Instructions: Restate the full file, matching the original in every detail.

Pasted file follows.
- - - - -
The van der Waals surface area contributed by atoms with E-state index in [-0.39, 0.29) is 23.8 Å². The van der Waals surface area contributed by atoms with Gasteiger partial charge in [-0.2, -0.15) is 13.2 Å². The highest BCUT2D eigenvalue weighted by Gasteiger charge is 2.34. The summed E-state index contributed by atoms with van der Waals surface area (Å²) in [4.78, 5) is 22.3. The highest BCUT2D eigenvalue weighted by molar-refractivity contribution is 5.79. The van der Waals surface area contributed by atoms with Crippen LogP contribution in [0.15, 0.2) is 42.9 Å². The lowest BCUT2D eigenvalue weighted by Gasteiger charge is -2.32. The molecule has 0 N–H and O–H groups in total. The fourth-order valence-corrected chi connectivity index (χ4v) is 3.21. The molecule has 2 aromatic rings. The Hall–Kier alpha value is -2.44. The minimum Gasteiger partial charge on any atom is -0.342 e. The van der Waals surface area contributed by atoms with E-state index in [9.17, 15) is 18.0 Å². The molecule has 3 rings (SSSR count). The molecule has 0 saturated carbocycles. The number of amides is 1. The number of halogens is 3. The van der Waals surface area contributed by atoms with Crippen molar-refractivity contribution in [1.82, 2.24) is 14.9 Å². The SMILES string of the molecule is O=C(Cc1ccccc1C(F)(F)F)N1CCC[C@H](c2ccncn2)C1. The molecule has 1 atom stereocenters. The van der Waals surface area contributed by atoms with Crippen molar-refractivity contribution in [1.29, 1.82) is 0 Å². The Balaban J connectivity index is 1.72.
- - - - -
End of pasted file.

The van der Waals surface area contributed by atoms with E-state index in [-0.39, 0.29) is 23.8 Å². The van der Waals surface area contributed by atoms with Gasteiger partial charge in [-0.2, -0.15) is 13.2 Å². The highest BCUT2D eigenvalue weighted by Gasteiger charge is 2.34. The summed E-state index contributed by atoms with van der Waals surface area (Å²) in [4.78, 5) is 22.3. The highest BCUT2D eigenvalue weighted by molar-refractivity contribution is 5.79. The van der Waals surface area contributed by atoms with Crippen LogP contribution in [0.15, 0.2) is 42.9 Å². The lowest BCUT2D eigenvalue weighted by Gasteiger charge is -2.32. The molecule has 0 N–H and O–H groups in total. The fourth-order valence-corrected chi connectivity index (χ4v) is 3.21. The molecule has 2 aromatic rings. The Hall–Kier alpha value is -2.44. The minimum Gasteiger partial charge on any atom is -0.342 e. The van der Waals surface area contributed by atoms with E-state index in [9.17, 15) is 18.0 Å². The molecule has 3 rings (SSSR count). The molecule has 0 saturated carbocycles. The number of amides is 1. The number of halogens is 3. The van der Waals surface area contributed by atoms with Crippen molar-refractivity contribution in [1.82, 2.24) is 14.9 Å². The SMILES string of the molecule is O=C(Cc1ccccc1C(F)(F)F)N1CCC[C@H](c2ccncn2)C1. The molecule has 1 atom stereocenters. The van der Waals surface area contributed by atoms with Crippen molar-refractivity contribution in [1.29, 1.82) is 0 Å². The Balaban J connectivity index is 1.72.